Walter Hall under construction in 2009, shortly before Muskingum College became Muskingum University.
Architecture Essays

The Peters Cartridge Factory

Peters Cartridge Company Marker (credit to Rev. Ronald Irick for his submission of this to the Historical Marker Database on June 5, 2018)

This particular area near Cincinnati is best known today for its Kings Island Amusement Park, which has entertained guests for nearly fifty years. Prior to this, Kings Mills had been known to its residents for housing a large ammunition factory. Founded by Gershom Moore Peters in 1887, the company would have its heydays in the days of both World Wars, supplying much-needed ammunition for the war cause.

Peters would be bought by the Remington Arms Company in 1934, manufacturing the ammunition needed in World War II, up until 1944 when production ceased. A lesser-known chapter began after Remington would sell the factory to Columbia Records, who in turn used the manufacturing space for the next five years in creating 78rpm phonograph records. This operation ceased in 1945.

A 1935 photograph of the factory (Credit to Thomas D. Schiffer/Peters & King from “Former Peters Cartridge factory a hot spot for ghost hunters and police” by Maxim Alter for WCPO, September 30, 2019)

Later, the factory’s warehousing space would be used by Seagram distillers until 1968. The lot would for the most part live an abandoned life, slowly being reclaimed by nature, and gain interest in ghost hunters and urban explorers alike. In 2015, the area was heavily cleaned up after being declared a superfund site a few years prior, and in 2019, it was ready for development. Today, the site is home to Cartridge Brewing, and the future home of many apartments using the old buildings.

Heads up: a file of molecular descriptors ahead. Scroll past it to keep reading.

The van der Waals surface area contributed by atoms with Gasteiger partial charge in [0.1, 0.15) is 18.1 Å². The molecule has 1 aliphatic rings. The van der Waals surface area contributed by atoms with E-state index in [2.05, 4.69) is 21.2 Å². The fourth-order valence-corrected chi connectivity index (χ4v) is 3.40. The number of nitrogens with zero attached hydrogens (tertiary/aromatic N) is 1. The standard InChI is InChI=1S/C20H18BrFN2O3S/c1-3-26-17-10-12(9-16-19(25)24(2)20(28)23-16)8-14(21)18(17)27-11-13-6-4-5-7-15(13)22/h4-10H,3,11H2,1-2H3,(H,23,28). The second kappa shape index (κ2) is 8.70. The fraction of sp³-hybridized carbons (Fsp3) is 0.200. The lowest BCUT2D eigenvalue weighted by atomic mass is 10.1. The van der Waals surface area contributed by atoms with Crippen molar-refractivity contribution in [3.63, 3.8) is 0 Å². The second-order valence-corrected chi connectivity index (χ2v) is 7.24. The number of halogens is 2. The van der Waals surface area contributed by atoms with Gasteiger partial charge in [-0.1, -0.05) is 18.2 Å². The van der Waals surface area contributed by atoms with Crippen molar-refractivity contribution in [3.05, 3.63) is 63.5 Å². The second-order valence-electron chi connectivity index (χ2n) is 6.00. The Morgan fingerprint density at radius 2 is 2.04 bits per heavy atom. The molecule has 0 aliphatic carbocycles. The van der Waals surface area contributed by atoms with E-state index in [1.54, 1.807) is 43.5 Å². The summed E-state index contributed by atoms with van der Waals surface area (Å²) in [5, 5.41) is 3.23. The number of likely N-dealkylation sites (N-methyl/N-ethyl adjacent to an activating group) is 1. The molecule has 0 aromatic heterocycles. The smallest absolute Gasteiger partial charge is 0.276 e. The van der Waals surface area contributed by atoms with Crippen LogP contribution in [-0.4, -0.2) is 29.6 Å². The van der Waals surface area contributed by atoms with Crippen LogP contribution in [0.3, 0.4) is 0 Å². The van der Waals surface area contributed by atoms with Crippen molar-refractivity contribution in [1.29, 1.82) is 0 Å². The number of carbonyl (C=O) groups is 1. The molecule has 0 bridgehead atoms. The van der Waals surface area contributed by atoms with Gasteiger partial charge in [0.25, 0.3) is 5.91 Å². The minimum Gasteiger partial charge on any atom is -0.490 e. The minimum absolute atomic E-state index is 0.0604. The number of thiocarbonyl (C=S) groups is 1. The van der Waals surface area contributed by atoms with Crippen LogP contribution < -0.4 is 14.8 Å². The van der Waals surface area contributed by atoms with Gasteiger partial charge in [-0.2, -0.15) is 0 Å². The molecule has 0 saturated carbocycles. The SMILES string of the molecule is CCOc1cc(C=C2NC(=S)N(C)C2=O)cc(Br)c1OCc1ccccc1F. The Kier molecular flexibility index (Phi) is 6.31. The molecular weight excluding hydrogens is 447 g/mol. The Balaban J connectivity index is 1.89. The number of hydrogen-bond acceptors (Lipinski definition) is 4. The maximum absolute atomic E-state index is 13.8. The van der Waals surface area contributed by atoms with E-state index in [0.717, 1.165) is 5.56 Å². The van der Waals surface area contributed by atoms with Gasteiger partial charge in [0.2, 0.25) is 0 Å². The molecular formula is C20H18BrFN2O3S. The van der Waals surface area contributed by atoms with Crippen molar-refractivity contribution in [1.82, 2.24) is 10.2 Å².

The shot tower and chimney remain as the site’s most iconic features, continuing to be preserved by the lot’s new uses

Many of the buildings have since been demolished, including a warehouse on the other side of the road. What remains is its foundation, which I was able to see a decent amount of by exploring the woods nearby. For more information regarding the factory, I recommend doing further research on the HMDB link listed in the sources, checking out the Wikipedia article, and perhaps best of all, visiting the site itself as it’s opening up to the public.

Cartridge Brewing as it appears today, with freshly-paved asphalt, straw above grass seed, and small trees ready to grow with the next chapter

Historical Marker Database:
WCPO Article:

Special thanks to my close friend, Chris Evans, for taking me on an unplanned visit to this awesome place. Without him I’d have never known about it.


Lost to Time: The Muskingum University Quad Parking Lot

Stormont Street prior to Steele Center
What is now the campus’s major parking lot was for nearly a hundred years home to numerous residents, having the convenience of living across from the Quad.

For this feature, we are taking a look at a neighborhood that minus one house is entirely a parking lot now. At the top, we see the houses on Montgomery Blvd. Except for a few, a majority of these were demolished in the 1980s when the Recreation Center (now the Anne C. Steele Center) was about to be constructed.

105 Montgomery Blvd

If the newspaper article above is in the time period I’m thinking of, 105 Montgomery Boulevard was one of those houses to be razed, despite the recent remodeling/repurposing. Someone should put a plaque inside the Steele Center commemorating the efforts of the people who worked on it, only to see it destroyed a few years later. Or at least a Facebook post to tell the remodelers “good job!” From Pat’s Blog Site, thank you for your hard work.